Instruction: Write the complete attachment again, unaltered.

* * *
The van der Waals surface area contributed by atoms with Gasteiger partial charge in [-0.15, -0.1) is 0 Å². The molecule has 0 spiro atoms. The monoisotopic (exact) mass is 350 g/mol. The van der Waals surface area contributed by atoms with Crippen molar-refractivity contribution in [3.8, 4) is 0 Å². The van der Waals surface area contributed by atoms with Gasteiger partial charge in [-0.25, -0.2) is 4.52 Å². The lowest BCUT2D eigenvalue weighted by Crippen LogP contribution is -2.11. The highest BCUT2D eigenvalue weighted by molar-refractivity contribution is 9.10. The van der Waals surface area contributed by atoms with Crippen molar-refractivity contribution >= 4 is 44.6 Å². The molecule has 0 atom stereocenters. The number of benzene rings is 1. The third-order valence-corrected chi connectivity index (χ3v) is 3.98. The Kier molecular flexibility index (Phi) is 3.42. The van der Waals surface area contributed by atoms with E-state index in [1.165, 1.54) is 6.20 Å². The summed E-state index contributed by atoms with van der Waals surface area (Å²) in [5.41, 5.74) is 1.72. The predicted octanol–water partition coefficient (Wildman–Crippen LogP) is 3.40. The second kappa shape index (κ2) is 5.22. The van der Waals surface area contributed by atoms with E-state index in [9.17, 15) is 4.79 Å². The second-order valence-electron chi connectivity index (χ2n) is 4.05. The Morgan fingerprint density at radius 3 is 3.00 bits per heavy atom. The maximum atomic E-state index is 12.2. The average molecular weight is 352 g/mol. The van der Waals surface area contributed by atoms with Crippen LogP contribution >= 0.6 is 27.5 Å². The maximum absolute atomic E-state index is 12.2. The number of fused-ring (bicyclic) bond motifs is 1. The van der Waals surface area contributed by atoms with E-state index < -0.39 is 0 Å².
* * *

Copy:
The van der Waals surface area contributed by atoms with Gasteiger partial charge in [-0.15, -0.1) is 0 Å². The molecule has 0 spiro atoms. The monoisotopic (exact) mass is 350 g/mol. The van der Waals surface area contributed by atoms with Crippen molar-refractivity contribution in [3.8, 4) is 0 Å². The van der Waals surface area contributed by atoms with Gasteiger partial charge in [-0.25, -0.2) is 4.52 Å². The lowest BCUT2D eigenvalue weighted by Crippen LogP contribution is -2.11. The highest BCUT2D eigenvalue weighted by molar-refractivity contribution is 9.10. The van der Waals surface area contributed by atoms with Crippen molar-refractivity contribution >= 4 is 44.6 Å². The molecule has 0 atom stereocenters. The number of benzene rings is 1. The third-order valence-corrected chi connectivity index (χ3v) is 3.98. The Kier molecular flexibility index (Phi) is 3.42. The van der Waals surface area contributed by atoms with E-state index in [1.165, 1.54) is 6.20 Å². The summed E-state index contributed by atoms with van der Waals surface area (Å²) in [5.41, 5.74) is 1.72. The predicted octanol–water partition coefficient (Wildman–Crippen LogP) is 3.40. The second kappa shape index (κ2) is 5.22. The van der Waals surface area contributed by atoms with E-state index in [9.17, 15) is 4.79 Å². The second-order valence-electron chi connectivity index (χ2n) is 4.05. The Morgan fingerprint density at radius 3 is 3.00 bits per heavy atom. The maximum atomic E-state index is 12.2. The average molecular weight is 352 g/mol. The van der Waals surface area contributed by atoms with Crippen LogP contribution >= 0.6 is 27.5 Å². The maximum absolute atomic E-state index is 12.2. The number of fused-ring (bicyclic) bond motifs is 1. The van der Waals surface area contributed by atoms with E-state index < -0.39 is 0 Å².